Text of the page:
, NAIROBI, Kenya, Mar 4 – The law firm acting on behalf of 38 children and young adults in Kenya and Uganda who were abused by a British Airways pilot whilst carrying out work in overseas organisations, including charities linked to the airline, have welcomed the decision by BA to settle their legal claim.
Nichola Marshall, head of the international abuse team at Leigh Day said “the airline has agreed a settlement… however, they deny any liability.”
- Wood committed suicide in 2013 after he was charged in the UK with indecent assault and making and possessing indecent photographs of children.
- Wood abused children and young women when they were aged between around 4 and 18 in schools and orphanages during stopovers in Kenya and Uganda between 2001 and 2013 whilst flying for British Airways.
The settlement will ensure that all those who were abused by First Officer Simon Wood will now be compensated.
“Now that British Airways has agreed to compensate our clients, a decision which we welcome, these girls we be able to complete their education, which for many was seriously disrupted because of the abuse. They will also be able to access therapeutic treatment to help relieve the psychological pain that has resulted from the abuse.” Marshall said as she announced the settlement which brings to a close a three year legal suit for the young girls.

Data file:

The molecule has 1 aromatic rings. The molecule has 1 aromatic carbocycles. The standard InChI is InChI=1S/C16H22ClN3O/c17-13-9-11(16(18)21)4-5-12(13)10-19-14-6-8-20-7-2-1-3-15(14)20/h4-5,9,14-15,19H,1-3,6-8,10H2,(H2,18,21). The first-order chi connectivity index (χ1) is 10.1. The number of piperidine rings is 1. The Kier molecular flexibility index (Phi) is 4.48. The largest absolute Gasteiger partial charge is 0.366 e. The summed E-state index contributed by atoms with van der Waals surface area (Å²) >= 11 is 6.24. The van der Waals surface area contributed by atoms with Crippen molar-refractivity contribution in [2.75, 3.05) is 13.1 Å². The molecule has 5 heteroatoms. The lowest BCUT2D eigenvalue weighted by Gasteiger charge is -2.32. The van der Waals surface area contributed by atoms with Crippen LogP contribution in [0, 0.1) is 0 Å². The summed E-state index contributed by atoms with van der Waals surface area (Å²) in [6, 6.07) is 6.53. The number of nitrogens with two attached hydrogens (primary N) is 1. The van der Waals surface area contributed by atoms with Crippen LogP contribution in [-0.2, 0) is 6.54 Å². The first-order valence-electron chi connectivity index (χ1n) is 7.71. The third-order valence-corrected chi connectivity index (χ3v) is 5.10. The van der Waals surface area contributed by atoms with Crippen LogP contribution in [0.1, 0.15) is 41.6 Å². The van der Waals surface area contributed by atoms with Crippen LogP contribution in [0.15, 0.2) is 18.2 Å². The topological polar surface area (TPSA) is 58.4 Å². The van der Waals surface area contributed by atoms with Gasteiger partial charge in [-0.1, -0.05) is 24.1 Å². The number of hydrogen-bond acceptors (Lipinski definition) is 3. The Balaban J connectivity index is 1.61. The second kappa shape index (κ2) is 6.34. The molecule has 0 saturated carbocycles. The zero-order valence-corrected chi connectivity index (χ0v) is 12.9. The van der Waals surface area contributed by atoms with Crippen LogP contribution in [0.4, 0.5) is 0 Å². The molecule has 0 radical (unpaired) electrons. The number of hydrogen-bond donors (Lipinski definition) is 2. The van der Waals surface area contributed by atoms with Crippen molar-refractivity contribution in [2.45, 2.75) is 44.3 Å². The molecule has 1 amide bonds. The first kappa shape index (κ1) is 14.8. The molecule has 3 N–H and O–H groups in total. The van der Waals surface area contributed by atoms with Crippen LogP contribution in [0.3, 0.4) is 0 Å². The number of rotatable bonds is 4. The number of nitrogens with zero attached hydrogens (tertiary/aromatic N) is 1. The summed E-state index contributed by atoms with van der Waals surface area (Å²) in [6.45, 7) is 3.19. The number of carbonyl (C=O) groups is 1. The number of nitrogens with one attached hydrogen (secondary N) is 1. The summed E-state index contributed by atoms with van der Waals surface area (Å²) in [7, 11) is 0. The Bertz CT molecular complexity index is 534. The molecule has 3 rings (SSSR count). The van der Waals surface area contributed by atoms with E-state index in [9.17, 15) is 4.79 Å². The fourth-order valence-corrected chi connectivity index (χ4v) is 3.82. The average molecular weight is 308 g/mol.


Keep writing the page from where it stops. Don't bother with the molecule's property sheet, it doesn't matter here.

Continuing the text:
“Sadly we are seeing more and more of these cases of British child abusers travelling overseas where, by virtue of their sex, race, age and job title, they are able to exploit some of the most vulnerable children in the world in the most awful ways. This settlement should send a message to organisations which send their employees to work or volunteer with children. They need to ensure proper safeguards are in place to prevent such horrific acts.”
Wood committed suicide in 2013 after he was charged in the UK with indecent assault and making and possessing indecent photographs of children.
Wood abused children and young women when they were aged between around 4 and 18 in schools and orphanages during stopovers in Kenya and Uganda between 2001 and 2013 whilst flying for British Airways.
The legal case centred on whether BA could be held vicariously liable for the actions of Wood and whether British Airways had a duty of care for the children abused in the countries Wood visited whilst working for the airline and taking part in charity work.
Responding to the news of the settlement, one of the girls said: “The money will help in my school fees because it has been a problem to me. And when I finish schooling I would like to start a business which could help me in the future.”
“I am happy to know that the case is about to end and it has helped me a lot to know that I will move on without thinking about it. Am also happy about the compensation that I will receive it will help me a lot to be able to see a doctor and for my education so as I can finish school and go to university and get a good job so I can help others,” another young woman told Leigh Day.
Another girl said simply: “I am so happy because as a child I have been listened to.”